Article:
6/23/2018Time to read: 5 min
Recently I worked on the new login for our company's app. The old login was on
jsp. We had a lot of new requirements for the new login, so we rebuilt it from scratch using React.
The new login is a single page React app (SPA) that contains multiple pages, including the login page, forgot password page, security question page, etc. We used React Router for routing, Redux for state management, Redux Thunk for making requests and handling business logic.
Our team also maintains a React component library which provides UI building blocks like buttons, dropdowns, inputs. This helps a lot during the development of login. However, it's still challenging to build a React application. There are some unique challenges with using React in application level vs in component level.
Over the course of developing login, I found Storybook. It's a handy tool to develop and preview part of the application in isolation. It greatly simplified and sped up the development process. Our team also shows a lot of interest in this tool, and we are adopting it for larger projects besides the login.
Storybook, as you can see in the screenshot below, it's a web app that contains a navigation sidebar on the left and detail view on the right. While building our application, we can write "stories", that demonstrate parts of the app, and those stories will be automatically picked up by Storybook. The result is a visual documentation of different aspects of our system. When we click on the title of a story on the sidebar, the detail view changes to display that particular story.
(screenshot from Storybook website)
What could be a story? Anything visual.
A story could be a button. Maybe we have a fancy button on the corner of our application page. We could have a story dedicated to the button so that we could see the button on its own.
A story could be a component on its edge case, for example, an input field, where the placeholder is longer than the width of the input. Will the placeholder overflow the input container? Well, we will find out by looking at the story.
A story could be a complete page. Maybe a shopping cart page. We will provide mock data for the items in the cart, so we don't need to log in as a user, select some goods, and click check out. Want to know how our shopping cart look like? Click on that story on our Storybook.
You might be able to see the common theme for stories in a Storybook. They are visual, they are isolated, they don't depend on the backend.
The traditional approach of developing UI inside application requires a lot of setups and it's very inefficient. As UI developers, we want to see how things look like when we developing. We can't just change the code and expect it will look fine. Do we really need to deploy again if I just want to change a button from red to blue?
There are better processes for developing UI, for example, running the UI outside of the server, and create a proxy that connects any network request to the server. This way, at least we don't need to deploy every time we change the UI code, but it still requires the server to be running, and it still requires domain knowledge for how the application work.
With Storybook, the process has changed. Say one day, QA file a bug:
"hey Yiou, that user profile page doesn't display the profile image when the username is too long." -- QA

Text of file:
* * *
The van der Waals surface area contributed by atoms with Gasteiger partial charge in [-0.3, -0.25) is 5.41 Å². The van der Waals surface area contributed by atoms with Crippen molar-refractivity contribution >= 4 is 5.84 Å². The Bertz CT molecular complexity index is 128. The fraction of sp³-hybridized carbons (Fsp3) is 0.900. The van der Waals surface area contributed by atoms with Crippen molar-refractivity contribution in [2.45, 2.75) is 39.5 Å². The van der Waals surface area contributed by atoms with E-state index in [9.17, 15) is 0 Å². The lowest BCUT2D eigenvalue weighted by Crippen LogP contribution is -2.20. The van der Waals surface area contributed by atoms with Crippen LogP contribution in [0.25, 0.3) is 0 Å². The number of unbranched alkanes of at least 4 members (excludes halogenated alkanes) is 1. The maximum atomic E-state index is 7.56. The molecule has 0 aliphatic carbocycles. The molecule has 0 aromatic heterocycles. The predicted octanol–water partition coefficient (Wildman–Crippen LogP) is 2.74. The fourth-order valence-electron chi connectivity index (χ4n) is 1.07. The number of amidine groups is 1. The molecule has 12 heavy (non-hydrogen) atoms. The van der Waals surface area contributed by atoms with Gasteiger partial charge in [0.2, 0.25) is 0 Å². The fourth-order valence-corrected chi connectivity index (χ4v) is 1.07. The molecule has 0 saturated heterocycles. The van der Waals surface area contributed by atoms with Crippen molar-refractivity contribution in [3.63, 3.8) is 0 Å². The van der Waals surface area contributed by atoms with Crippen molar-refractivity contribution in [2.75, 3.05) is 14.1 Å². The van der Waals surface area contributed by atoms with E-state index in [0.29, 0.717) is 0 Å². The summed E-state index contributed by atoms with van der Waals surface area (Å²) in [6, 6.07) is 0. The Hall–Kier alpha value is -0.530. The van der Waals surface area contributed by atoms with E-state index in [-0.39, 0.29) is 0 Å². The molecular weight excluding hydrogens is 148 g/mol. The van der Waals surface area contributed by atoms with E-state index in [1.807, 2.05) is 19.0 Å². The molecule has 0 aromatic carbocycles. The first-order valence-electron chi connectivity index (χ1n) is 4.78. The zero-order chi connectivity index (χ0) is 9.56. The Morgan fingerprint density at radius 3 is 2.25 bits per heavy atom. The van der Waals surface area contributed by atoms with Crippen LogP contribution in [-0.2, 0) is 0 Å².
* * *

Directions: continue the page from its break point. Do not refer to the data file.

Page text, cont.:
Ok, after investigating the code for a bit, I found that the main portion of the user profile page is a React component. I will create a story:
After I save the file, Storybook picks up my new stories and automatically reloads. Now I am presented with two previews of user profile page, one with normal length username, one with a very long username.
Looking at the preview, I know what might have caused the bug.
"The long username pushes the user profile image outside of the container. I should consult our UX on what to do here."
I bring my story to the UX.
"Hmm, how will it look when we put the username on a different line" -- UX
I quickly make the change to
userProfile.js and Storybook reloads to reflect the change immediately.
"Ah, both the long name and short name look good. let's do that" -- UX
I come back to my desk and deploy my code to the server, do a simple verification and commit my code.
I also commit my story, so that the next person working on user profile page would know how it looks like when the username is too long.
Above is a simple story (Eh, a story of ... writing story ... inside storybook?) of using Storybook for UI development. This is a very common scenario in my day to day work. If you are still not convinced how much help it can bring to UI development, I have concluded 3 main points why Storybook is useful:
Of course, there are a lot more benefits, for example, it exposes global dependencies your individual component has, and you know you should keep them as minimum as possible.
Storybook is not just a great tool for development, it can be useful for testing. For more information, you can check out their documentation.
Storybook is not a complete replacement of the traditional workflow. At the end of the day, after we make all the UI changes, we still need to deploy our changes to the application and verify that our individual component integrates well with the whole application.
Storybook is not a place to rewrite your application. It really doesn't make sense to reimplement your application in a Storybook. If we see ourselves copying a lot of code from application just to make it show up in the Storybook, we should try to create the wrapper for those application codes and just use the wrapper in the Storybook.
That's all I want to say for Storybook. It has helped our team a lot. Check it out if you are interested!